I've vowed not to watch the Olympics this year. I am weary of the division of the world into winners and losers, the winners beating their chests and gloating, the losers vanishing into the background as if what they did was never worthy of our attention anyway. In the arts, we know that winners and losers are ephemera. The work they create,however, whether poem, painting, dance, novel, or for that matter a quilt or a delicious meal, is not ephemeral. In the literary world, we have our Pulitzer winners, our Guggenheim winners, our national and state fellowship winners, our New Yorker published winners, and so on. Our MFA programs list the number of "winners" they have produced, like a list of gold medals. Meanwhile, others of us weep over the soup pot, as I did so many years ago, clutching yet another rejection slip. Was I writing mediocre poems then? No. Was I a loser? No. I was a poet, learning my craft, learning how to live my life.
Eight years ago I gave the keynote at a writers conference in Greeneville, TN; the Olympics were being televised that week. An image forever imprinted in my mind is the tail end of a race, the runner determined to cross the finish line, even though he had fallen, injured, and barely able to move. His response to crossing the line was simply, "I've won." Yes, he was a loser, no medal stand for him. But he had done what he came to town to do; he had crossed the finish line and considered himself a winner. (And here I insert a response from Susan Bell about that incident. "(http://en.wikipedia.org/wiki/Derek_Redmond). He was in the 1992 Olympics. His hamstring tore during the 400 meters semi-final. His father ran out to him and held him up. Together they made a complete lap of the track to finish the race. He was disqualified of course as you have to complete unaided, but they received a standing ovation as they struggled around the track. And they finished the race together. Doesn't that exemplify winning more than anything?" Thank you Susan.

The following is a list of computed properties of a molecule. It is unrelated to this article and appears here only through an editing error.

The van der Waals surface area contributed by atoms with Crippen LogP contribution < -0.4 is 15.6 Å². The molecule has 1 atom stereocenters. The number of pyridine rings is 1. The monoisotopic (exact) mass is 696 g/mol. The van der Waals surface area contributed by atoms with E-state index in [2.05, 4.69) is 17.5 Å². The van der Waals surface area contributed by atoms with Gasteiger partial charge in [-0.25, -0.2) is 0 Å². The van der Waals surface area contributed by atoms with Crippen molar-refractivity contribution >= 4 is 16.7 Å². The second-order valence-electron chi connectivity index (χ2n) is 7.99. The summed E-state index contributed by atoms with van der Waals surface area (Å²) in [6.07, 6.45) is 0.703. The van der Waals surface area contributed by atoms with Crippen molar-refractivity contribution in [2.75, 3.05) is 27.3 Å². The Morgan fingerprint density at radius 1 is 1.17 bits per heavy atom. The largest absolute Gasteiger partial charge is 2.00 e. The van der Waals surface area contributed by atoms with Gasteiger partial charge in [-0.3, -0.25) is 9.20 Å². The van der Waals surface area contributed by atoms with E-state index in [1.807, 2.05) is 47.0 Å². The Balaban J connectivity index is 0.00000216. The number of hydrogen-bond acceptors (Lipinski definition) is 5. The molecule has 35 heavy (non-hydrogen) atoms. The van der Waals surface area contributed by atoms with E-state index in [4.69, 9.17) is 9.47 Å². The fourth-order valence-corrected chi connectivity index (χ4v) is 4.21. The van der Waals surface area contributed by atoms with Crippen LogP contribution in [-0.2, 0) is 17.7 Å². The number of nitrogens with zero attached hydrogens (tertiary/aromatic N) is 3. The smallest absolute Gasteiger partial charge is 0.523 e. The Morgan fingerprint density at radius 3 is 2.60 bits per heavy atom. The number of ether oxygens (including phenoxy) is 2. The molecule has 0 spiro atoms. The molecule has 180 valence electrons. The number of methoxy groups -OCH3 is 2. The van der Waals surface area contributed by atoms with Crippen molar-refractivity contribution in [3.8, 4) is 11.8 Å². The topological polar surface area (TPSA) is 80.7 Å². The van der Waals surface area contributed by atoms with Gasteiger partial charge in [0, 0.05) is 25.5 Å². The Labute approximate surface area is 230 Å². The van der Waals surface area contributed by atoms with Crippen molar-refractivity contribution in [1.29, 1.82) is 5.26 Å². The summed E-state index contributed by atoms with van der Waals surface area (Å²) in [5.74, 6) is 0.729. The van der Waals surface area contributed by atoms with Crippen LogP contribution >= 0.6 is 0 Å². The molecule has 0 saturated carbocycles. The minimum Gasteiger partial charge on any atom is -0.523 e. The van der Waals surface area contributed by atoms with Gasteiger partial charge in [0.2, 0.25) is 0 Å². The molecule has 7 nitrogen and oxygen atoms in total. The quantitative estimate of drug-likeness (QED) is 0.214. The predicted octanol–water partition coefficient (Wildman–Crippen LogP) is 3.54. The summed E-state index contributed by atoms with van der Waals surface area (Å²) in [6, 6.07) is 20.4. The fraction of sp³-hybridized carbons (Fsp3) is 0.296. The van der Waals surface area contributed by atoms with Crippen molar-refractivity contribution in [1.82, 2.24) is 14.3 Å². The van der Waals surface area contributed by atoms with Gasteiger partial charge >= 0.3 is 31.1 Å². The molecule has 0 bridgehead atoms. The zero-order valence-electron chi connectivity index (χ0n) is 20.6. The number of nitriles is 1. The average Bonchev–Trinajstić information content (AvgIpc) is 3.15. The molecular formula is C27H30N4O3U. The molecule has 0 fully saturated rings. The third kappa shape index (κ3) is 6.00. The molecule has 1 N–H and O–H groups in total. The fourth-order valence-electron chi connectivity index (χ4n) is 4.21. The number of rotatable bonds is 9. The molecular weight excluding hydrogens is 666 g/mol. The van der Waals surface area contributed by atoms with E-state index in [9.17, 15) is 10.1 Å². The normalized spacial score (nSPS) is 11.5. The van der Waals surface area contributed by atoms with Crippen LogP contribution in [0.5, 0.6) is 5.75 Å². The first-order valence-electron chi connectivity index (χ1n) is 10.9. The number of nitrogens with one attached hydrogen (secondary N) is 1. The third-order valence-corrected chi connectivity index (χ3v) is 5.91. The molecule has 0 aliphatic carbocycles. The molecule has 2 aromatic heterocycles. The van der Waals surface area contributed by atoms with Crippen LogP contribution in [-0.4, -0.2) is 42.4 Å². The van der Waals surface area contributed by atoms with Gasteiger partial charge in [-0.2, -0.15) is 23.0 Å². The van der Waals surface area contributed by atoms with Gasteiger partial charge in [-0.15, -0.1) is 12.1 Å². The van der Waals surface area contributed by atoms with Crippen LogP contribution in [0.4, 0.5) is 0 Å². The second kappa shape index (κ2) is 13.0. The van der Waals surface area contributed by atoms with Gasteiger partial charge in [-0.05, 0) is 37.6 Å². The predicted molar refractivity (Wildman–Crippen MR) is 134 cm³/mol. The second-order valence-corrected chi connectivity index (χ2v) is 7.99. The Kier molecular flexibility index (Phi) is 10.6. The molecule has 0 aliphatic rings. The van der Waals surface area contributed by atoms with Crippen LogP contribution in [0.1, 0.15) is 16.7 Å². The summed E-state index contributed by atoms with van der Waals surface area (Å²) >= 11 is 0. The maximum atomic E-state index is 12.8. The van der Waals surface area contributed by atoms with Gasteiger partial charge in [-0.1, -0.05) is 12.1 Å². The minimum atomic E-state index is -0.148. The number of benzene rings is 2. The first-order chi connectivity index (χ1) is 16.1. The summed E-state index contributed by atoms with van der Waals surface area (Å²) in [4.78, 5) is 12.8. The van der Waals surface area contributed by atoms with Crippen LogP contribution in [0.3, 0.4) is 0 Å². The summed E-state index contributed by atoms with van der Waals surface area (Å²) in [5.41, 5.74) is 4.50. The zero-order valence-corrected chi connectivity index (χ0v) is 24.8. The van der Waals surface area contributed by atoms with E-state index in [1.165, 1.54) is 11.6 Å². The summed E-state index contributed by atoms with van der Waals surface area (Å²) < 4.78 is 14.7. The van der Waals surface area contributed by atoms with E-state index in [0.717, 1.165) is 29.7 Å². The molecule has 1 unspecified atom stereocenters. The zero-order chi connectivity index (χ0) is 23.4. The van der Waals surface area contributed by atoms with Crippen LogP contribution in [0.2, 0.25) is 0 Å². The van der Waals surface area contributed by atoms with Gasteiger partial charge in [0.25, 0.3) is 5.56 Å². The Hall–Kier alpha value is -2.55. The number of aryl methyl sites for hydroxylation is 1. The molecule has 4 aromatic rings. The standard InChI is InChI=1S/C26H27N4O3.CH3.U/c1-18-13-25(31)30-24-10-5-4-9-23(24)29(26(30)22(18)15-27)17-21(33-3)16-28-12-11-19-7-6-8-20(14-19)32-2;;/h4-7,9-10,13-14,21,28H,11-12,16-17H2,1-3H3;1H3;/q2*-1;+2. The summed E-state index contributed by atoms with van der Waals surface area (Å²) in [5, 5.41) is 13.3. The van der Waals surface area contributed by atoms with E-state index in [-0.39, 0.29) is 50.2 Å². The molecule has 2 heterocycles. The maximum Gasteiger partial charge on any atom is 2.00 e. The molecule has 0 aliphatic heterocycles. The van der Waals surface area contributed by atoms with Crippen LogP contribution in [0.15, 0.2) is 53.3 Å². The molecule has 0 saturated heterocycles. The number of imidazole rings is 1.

The thesis of my speech was the importance of "losers. How many "winners" can we have? Better to be losers and lovers of the sport, the art, the cuisine, the calling.... and so on, forever and ever.
Competition is an addiction. You will see it in all its presumed glory over the next few days. If you turn on your t.v., that is. I'd rather not. I'd rather pick tomatoes, read Adam Zagajewski's poetry, make pickles, or sit out under the trees watching the clouds pass by. I would wish the same for our state's writers and readers. Especially our poets. When are you going to write "a real book," someone asked after my first book of poetry, The Girl in the Midst of the Harvest, was published.
I didn't know how to answer.
I prefer quoting Richard Hugo, American poet--one we should not forget:
"Writing is a way of saying you and the world have a chance. All art is failure."
"Every poem a poet writes is a slight advance of self and a slight modification of the mask, the one you want to be. Poem after poem, the self grows more worthy of the mask. ... Hope hard to fall always short of success."
To fall always short of success? That is an alien message to the Olympics, the media circus that envelopes it. It is not an alien message to writers and readers.
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